Southern United States and northern Mexico; extreme southwestern New Mexico, south-central Arizona, western Chihuahua, northern Sinaloa, and Sonora.
Prefers relatively flat terrain with some vegetation including canyons, hills, and lowers mountain slopes. Some females observed to dig holes as deep as 35 cm to lay eggs. Diet includes insects like spiders, sowbugs, and ants.
Named for displaying series of horns at the base of head resembling a crown. Rows of keeled scales occupy underside; row fringe scales runs up abdominal area. Overall body shape is wide, flat, and squat. Colors can include gray, brown, red, or yellow. Has the capacity to change colors to blend into current environment; change takes less than five minutes. Males and females mate in summer. Females lay eggs in late summer; clutches range from 7 to 33 eggs.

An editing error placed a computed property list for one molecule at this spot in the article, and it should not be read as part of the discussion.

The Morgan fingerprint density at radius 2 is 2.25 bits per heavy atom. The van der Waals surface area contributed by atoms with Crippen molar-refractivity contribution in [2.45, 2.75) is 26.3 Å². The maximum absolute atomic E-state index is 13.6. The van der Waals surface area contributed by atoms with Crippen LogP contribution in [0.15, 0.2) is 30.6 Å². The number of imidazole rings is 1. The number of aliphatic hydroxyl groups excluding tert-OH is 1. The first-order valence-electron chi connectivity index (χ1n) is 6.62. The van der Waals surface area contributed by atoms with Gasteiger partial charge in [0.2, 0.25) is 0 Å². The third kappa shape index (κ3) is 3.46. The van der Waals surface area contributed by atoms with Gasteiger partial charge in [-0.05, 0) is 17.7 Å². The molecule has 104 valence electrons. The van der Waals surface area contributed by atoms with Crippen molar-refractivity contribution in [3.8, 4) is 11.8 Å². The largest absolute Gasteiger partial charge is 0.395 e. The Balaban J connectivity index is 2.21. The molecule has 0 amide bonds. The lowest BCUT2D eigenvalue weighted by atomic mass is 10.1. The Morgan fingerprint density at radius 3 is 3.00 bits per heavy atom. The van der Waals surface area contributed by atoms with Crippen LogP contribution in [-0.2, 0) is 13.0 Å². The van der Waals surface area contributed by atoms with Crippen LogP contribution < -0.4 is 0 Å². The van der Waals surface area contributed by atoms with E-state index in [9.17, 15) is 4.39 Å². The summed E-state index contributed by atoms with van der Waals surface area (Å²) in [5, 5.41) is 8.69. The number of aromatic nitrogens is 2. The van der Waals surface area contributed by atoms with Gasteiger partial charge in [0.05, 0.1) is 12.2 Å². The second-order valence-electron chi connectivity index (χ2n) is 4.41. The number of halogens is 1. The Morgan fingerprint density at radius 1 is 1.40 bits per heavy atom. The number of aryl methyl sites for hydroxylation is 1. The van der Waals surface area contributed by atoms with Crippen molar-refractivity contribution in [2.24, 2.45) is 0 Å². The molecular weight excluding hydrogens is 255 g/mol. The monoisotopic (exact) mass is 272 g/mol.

Learn more with Schechter Natural History's Guide to Reptiles and Amphibians